Mayoral control in the City of New York will be extended for one year. The charter cap, which is a cap on the number of charter schools in the state will essentially be reconfigured so that you could have up to 50 new charter schools in Downstate New York and about 130 new charter schools in Upstate New York and they will be administered by both SUNY or SED, either institution could be the authorizing entity. SED will be required to disclose more information to parents. This was important to both houses. Senator Flanagan, as chair of the Education Department, had worked on this issue previously. Many parents have questions about what is happening with the teacher evaluation testing etcetera. It is hard to get answers. This will basically open up the black box that is SED and SED will give more information about questions, growth patterns, growth measures, etcetera, so parents have more information across the board.

We did not reach an agreement on something called Raise the Age which is a proposal that I had made in the State of the State. The executive will on its own raise the age of people in state prison. Right now 16- and 17-year olds are going to state prisons and that, I believe, is an intolerable situation. So by executive action we will take 16-and 17-year olds out of state prisons and put them in separate facilities which will be designed and managed by the Department of Corrections and OCFS. I have spent time in prisons and that is not an environment that is suitable for 16- and 17-year olds and let me leave it at that.

I had also proposed a special prosecutor for crimes involving public servants, who are nonelected officials. We worked very hard to come up with a special prosecutor law, we were not successful in coming up with a special prosecutor law. Therefore, I will do what I said I was going to do and will appoint the attorney general as a special prosecutor for a period of one year and do that by executive order. Next year we will continue to work on the special prosecutor law. I don’t believe this is the perfect alternative, but I believe it is the best alternative at this time so I will be taking that action.

In closing, this was a very difficult year. There were extraordinary developments. I don’t think you can find another year in the state’s history where you saw the number of changes and the major changes that were made during the legislative year, the change in leadership, etcetera. It was almost unimaginable to have this kind of change in this period of time. You wound up with two new leaders – both brought in at the seventh inning, if you will, who were handed the ball and were told to pitch.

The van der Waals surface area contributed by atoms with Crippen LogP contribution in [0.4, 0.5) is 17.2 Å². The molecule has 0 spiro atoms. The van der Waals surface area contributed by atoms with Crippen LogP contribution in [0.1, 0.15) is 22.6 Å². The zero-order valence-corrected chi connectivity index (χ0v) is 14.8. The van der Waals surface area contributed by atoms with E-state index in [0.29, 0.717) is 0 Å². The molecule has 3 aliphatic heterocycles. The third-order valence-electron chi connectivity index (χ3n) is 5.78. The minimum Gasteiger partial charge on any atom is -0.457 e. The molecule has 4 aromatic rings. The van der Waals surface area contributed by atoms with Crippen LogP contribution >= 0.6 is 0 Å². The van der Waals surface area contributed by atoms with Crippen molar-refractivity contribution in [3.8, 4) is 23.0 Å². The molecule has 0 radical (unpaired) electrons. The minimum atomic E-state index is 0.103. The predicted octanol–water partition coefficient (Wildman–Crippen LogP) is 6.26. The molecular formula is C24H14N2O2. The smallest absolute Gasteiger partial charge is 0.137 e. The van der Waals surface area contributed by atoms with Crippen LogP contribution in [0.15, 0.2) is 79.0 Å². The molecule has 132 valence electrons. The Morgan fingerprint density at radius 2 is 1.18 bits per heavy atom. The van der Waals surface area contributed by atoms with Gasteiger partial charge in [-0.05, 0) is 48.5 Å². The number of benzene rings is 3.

It is a significant transition to become a leader of a conference rather than a member of a conference and the vultures were circling. Sometimes we have an unhealthy appetite for bad news, and there was all sorts of speculation about how this would work or not work, and Albany was descending into dysfunction and chaos. I’m glad to report that the exact opposite has happened. Both leaders stepped up and performed.

Michael Useem wrote a book once called “The Leadership Moment,” that basically said that leadership is a function of the moment, it is born of the moment. And these are two gentlemen in this case who were called to rise to the occasion and were called on short notice. I’ve been in that room many times negotiation budgets and negotiating bills. I can tell you that they both were tenacious for their interests and they have very different interests, but they were also prudent enough to arrive at a conclusion that allows enough mutuality to actually make an agreement and that’s what we have done. Kudos go to them both, and I mean that sincerely. I think they did an extraordinary job. They also had a very abled team that they worked with – Jim Yates with the Assembly, Robert Mujica with the Senate. My team I want to thank – Jim Malatras and Secretary Bill Mulrow.

Again, this is in-concept. It has to be presented to the conference but it is a very robust agenda, with very big items. We talked about maybe doing a scaled-down agenda because it would be easier considering the circumstances. Both leaders rejected that and said we have big problems and big issues to deal with and we’re going to address them the way they need to be addressed and that’s what this agreement represents. This is a major step forward in terms of tax policy – a $1.3 billion tax cut, a major step forward in terms of tenant protection, so it really is a job well done.

They now have to close this and I’m going to a graduation, so my piece is done. And with that, let me turn it over to the Senate leader, Senator John Flanagan.”

Contact the Governor's Press Office
Contact the Governor's Press Office

NYC Press Office: 212.681.4640

Albany Press Office: 518.474.8418